“Any Way, Shape, or Form” Conference Schedule

Any Way, Shape, or Form: An Experimental Conference

This conference is made possible with generous support from Rackham Graduate School, the Department of English, the International Institute, the Institute for the Humanities, the Clark Map Library, and the University of Michigan Museum of Art.

Thursday, October 16, 2014

  • 10:30-12:00 in 3222 Angell Hall // Panel 1: Mimesis // Experimenting with form: a series of presentations where form mirrors content
    • Moderator: Amy Carroll
    • Adam Sneed, “Bad Analogies”
    • Elizabeth Nijdam, “Post-unification German Comics and the Legacy of East German Culture; A Comic Book on German-Speaking Comics”
    • Aran Ruth and Andrew Barrett, “Blake Sounds: Arrangements from The Songs for Guitar and Noise”
    • Kathryne Bevilacqua, “‘Was Our Children Learning?’: Developing the Standard Reading Test”
  • 12:00-2:00 Lunch
  • 2:00-3:30 in 3222 Angell Hall // Panel 2: Lightning Talks // Connecting across disciplines: scholars give five-minute talks summarizing the stakes of their current research
    • Moderator: David Porter
    • Carla Sinopoli, “Inventing Inequality 3000 Years Ago in South India”
    • Christian de Pee, “Visible Cities: The Emergence of the City into Writing in Eleventh-Century China”
    • John Paul Hampstead, “Teleology and Scholarship in the Early Modern English Epic”
    • Cat Cassel, “Insectoid Figuration and the Nonhuman Turn”
    • Eliza Mathie: Subordinate Love: Questioning Reciprocity across Difference in Early Modern English Drama”
    • Mika LaVaque-Manty, “The Unquantified Life is Not Worth Living?”
    • Johanna Folland, “Work, Ideology, and Change in the GDR: Occupational Subjectivity and the Collapse of State Socialism”
    • Kyle Grady, “Reconstructing Black Subjectivity in Early Modern England”

Friday, October 17, 2014

  • 8:30-9:00 Breakfast
  • 9:00-10:30 in 3222 Angell Hall // Panel 3: Creative Criticism// Exploring scholarship as creative labor, and creative writing as critical scholarship
    • Moderator: Logan Scherer
    • Round Table Panelists: Emily Waples, Douglas Trevor, Gillian White
  • 10:30-12:00 in 3222 Angell Hall// Panel 4: Scholarly Conversations in the Digital Parlor// Adapting digital media to academic argument and conversation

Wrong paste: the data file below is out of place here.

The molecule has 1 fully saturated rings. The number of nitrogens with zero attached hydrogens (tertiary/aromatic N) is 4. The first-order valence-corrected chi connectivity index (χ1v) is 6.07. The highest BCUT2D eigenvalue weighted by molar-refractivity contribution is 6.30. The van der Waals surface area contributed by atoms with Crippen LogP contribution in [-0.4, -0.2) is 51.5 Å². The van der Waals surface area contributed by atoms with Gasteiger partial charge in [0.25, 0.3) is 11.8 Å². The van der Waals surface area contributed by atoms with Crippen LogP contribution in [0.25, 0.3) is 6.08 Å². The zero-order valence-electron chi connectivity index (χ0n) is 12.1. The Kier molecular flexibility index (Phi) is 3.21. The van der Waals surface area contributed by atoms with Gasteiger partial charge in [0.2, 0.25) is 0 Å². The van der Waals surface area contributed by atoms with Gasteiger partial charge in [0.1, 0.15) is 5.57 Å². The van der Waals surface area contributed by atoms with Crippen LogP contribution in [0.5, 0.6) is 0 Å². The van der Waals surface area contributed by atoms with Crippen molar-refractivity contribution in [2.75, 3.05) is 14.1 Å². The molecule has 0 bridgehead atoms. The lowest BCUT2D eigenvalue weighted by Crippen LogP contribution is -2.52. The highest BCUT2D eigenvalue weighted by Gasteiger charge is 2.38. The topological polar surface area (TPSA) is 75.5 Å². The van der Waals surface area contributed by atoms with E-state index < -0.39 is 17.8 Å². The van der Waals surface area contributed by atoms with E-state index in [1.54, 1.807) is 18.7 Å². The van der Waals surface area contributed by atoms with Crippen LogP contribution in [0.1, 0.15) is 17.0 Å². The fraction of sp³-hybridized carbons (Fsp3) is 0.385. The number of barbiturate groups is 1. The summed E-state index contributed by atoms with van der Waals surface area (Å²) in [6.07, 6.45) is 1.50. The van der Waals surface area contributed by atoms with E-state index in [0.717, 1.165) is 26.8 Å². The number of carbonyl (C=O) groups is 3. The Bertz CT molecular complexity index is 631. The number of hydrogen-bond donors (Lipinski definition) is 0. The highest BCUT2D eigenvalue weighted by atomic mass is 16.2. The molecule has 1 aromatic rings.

• Moderator: Cass Adair
    • Merideth Garcia, “Fans and Fan By-Products: Making Text of the Subtext”
    • Kady Kidd & Mickenzie Fasteland, “Using Play for Fun and Grades: Digital Playgrounds, Productivity, and the Classroom”
  • 12:00-2:00 Lunch
  • 2:00-3:15 in the Clark Map Library // Panel 5: Really Close Readings  // Reconsidering the processes and products of close reading today
    • Moderator: Marjorie Levinson
    • Emily Johnston, “The fabric used to make this garment has been clinically tested and proven safe to wear.”
    • Julia Hansen, “All I may, if small…”
    • Daniel Hack, “Of Two Sentences in Of One Blood
  • 3:15-4:30 in the Clark Map Library // Panel 6: Mini Exhibits// Incorporating Objects: Panelists discuss mini-collections drawn from UM Museum of Art , Hatcher Graduate Library & Clark Library Collections (Objects on view in UMMA study cases, 10/6-10/19)
    • Moderator: Sara Blair
    • Hannah McMurray & Meghan Forbes, “‘Optics not Phonetics’: Avante-Garde Visual Art & The Letter”
    • Sigrid Cordell, “‘Something Went Wrong with the Plates’:  Trick Photography and Visual Rhetoric in Late-Victorian Periodicals”
    • Karl Longstreth, “Objects and Opportunities: A Curator’s Perspective”
  • 4:30-5:30 in the Clark Map Library // Closing remarks and discussion with Sidonie Smith (Director, Institute for the Humanities)

About Us

The Reorientations Interdisciplinary Workshop aims rethink historical doxa along global and transnational axes, using intersectional methodologies to address interdisciplinary questions of temporality, space, and cultural convergence. Our group brings together scholars from departments including Art History, English Literature, Sociology, American Culture, Anthropology, and Chinese Studies as well as librarians, museum curators, and archivists in order to support our core ethos, which depends heavily on scholarly experimentation and a vibrant exchange across various disciplines. Organized around the theme of reorientation as a methodology, our group is committed to advocating a decentered approach to transnational studies in various time periods and regions.

We are sponsored by the Rackham Graduate School.